Their first addition was a master bedroom and another bathroom at the back of the house. Next, they added a deck and a bay window, which enlarged the dining area in the kitchen. Finally, years later, they decided to expand the kitchen further to create more work space. Of course there was a lot of planning that needed to occur before any building could be done, but Ginette experienced a moment of realization that gave her a clear vision.

Sun pours through the kitchen’s bay window. Ginette has commemorated her love of the light with a motto from Wall Words.

 “I was visiting a friend who lives in a great big house in Georgia,” Ginette says. “It is so beautiful, but I thought to myself, ‘My house is a little cottage. It’s never going to grow up to be a big house like this.’ I remember that moment because I realized that all the things I liked are cottage style: white, pastels and lots of sunshine with sheer curtains. I’d always wanted a beach cottage, and even though we are five miles from the ocean, that was how I decided to decorate.”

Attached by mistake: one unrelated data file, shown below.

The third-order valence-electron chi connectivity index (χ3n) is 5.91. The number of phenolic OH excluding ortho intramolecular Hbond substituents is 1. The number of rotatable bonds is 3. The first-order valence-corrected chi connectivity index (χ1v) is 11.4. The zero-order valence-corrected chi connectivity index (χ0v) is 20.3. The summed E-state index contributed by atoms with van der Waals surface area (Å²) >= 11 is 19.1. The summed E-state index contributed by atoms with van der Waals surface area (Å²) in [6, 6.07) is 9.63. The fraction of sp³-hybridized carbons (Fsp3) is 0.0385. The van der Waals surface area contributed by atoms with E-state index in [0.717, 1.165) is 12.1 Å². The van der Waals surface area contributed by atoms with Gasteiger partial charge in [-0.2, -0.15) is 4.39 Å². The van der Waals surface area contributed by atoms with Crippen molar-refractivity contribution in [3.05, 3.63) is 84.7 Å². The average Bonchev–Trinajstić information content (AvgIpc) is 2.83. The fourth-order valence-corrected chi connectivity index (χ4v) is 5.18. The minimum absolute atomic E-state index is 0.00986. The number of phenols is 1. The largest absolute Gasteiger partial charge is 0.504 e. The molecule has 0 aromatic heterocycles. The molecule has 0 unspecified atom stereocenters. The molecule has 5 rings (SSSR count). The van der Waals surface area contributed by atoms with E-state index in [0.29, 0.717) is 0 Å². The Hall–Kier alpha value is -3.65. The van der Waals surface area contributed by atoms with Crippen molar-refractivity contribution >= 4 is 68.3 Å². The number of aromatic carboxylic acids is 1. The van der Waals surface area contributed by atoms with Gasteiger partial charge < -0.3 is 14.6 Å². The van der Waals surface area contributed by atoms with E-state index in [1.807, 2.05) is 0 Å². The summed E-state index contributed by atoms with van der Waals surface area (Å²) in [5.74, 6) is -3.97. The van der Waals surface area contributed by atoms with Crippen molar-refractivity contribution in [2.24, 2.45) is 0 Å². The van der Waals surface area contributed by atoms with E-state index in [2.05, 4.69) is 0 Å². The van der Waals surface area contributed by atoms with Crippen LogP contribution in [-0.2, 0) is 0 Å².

Beach motifs lend the feeling of the seaside to Ginette’s kitchen.

A Kitchen Come to Life
Ginette and David knew they would need help in turning her vision into a functioning kitchen, so they attended a free kitchen-planning seminar. “It was the most expensive free seminar I ever went to,” David says with a laugh. There were a number of designers speaking, but Ginette sought out an assistant and asked which designer would be the right fit. After some conversation, the assistant recommended Monica Ledesma from Friedman’s Appliance Center. “Monica just ‘got’ me right away,” Ginette says.
 “When I visited David and Ginette’s home, I immediately knew that the bay window had to be the focal point of the kitchen,” Ledesma says. “Apparently, Ginette had met with a few other designers who wanted to rip out the window. We knew right away that we understood each other.” The space that Ledesma designed pushed the front of the house out four feet where it had been recessed before. “We brought the walls out to be even with the roof-line,” Ledesma says. Although it wasn’t a huge addition, the difference it made in the kitchen layout was enormous.

The bay window not only floods the space with sunlight but also provides a cozy seat and handy storage. The floors were finished with an engineered hardwood for easy care.

 “It was a galley kitchen before,” she says. “Now there is room for a center island and terrific traffic flow.” Although she didn’t alter the bay window, Ledesma replaced its cubby-hole doors and hardware. She added new windows on the side and over the sink, and replaced the back door, spreading even more sunshine through the room.

Cottages Room
Before: The William’s kitchen was much darker and smaller.

The kitchen now has room for a center island.